You were probably too busy doing your job this week to attend General David Petraeus' Congressional briefing on the battle of Iraq. So was House Speaker Nancy Pelosi. Pelosi Won't Attend Petraeus Briefing
By JAKE TAPPER - APIn your defense, it's probable you were not invited to this briefing, and that gives you an excuse unavailable to Ms Pelosi. She was, apparently, too busy lining up votes to undermine General Petraeus' mission, and considering travel arrangements for a return engagement with thuggish dictator Bashar Assad in Syria. Her recent visit garnered the approval of many foreign news outlets, for example The People's Daily Online in Communist China.
WASHINGTON, Apr. 24, 2007— As the House and Senate prepare to vote this week on the final conference report on the $124 billion troop funding bill — which would also mandate that U.S. combat troops begin withdrawing from Iraq on Oct. 1 at the latest — Gen. David Petraeus is scheduled to come to the Hill tomorrow to brief lawmakers on the progress of the recent troop escalation.
ABC News has learned, however, that House Speaker Nancy Pelosi, D-Calif., will not attend the briefing.
"She can't make the briefing tomorrow," a Democratic aide told ABC News Tuesday evening. "But she spoke with the general via phone today at some length."
A Pelosi aide said the speaker on Tuesday requested a one-on-one meeting with Petraeus but that could not be worked out. He said their phone conversation lasted 30 minutes.
Last week, House Democratic leaders were criticized by their Republican counterparts when they initially declined an invitation from Petraeus to brief House members on the status of the war due to "scheduling conflicts," as first reported by Roll Call.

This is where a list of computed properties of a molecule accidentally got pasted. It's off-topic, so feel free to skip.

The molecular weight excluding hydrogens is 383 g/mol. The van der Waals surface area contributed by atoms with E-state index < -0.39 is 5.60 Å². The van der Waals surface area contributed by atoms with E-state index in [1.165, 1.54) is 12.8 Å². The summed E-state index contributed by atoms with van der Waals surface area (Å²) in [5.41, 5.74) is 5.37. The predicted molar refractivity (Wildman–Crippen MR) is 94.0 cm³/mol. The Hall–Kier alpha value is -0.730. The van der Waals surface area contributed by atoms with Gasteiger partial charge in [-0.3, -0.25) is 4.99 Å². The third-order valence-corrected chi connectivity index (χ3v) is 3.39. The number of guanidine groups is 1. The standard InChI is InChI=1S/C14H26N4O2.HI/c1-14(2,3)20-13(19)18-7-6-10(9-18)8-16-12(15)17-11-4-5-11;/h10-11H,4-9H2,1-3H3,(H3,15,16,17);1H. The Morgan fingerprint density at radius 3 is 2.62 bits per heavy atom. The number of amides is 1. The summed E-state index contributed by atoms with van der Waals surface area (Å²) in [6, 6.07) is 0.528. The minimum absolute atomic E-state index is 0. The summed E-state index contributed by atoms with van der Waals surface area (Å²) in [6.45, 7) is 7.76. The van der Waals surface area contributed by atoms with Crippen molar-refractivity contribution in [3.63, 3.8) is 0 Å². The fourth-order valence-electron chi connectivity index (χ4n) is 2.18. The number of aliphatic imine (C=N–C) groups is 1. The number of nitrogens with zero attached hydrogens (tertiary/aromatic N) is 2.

House Minority Leader John Boehner, R-Ohio, called the decision "irresponsible" and said it constituted a "dereliction of duty." But by the end of the day, Pelosi's office changed course and scheduled a briefing for members of the House for Wednesday, April 25.
The office of Senate Majority Leader Harry Reid, D-Nev., said the senator would attend the classified briefing with senators on Wednesday at 4 p.m.
I'm sure Ms Pelosi also had to spend some time contemplating the meaning of "supporting the troops" with Harry "the War is Lost" Reid. Reid has a nuanced definition requiring some parsing.
Majority Leader Reid recently said that General Petraeus has already failed in Iraq. To his credit, Reid did attend the General's briefing, though he announced in advance that he would pay no attention to anything that contradicted his assessment of American defeat. Reid recently voted to put Petraeus in charge of the primary battleground in the War against Islamic terrorists, apparently because Petraeus also believes the war is lost. He explains this to CNN correspondent Dana Bash:
BASH: The phrase "the war is lost" really touched a nerve.
Do you stand by that -- that -- that comment?
REID: General Petraeus has said that only 20 percent of the war can be won militarily. He's the man on the ground there now. He said 80 percent of the war has to be won diplomatically, economically and politically. I agree with General Petraeus.
Now, that is clear and I certainly believe that.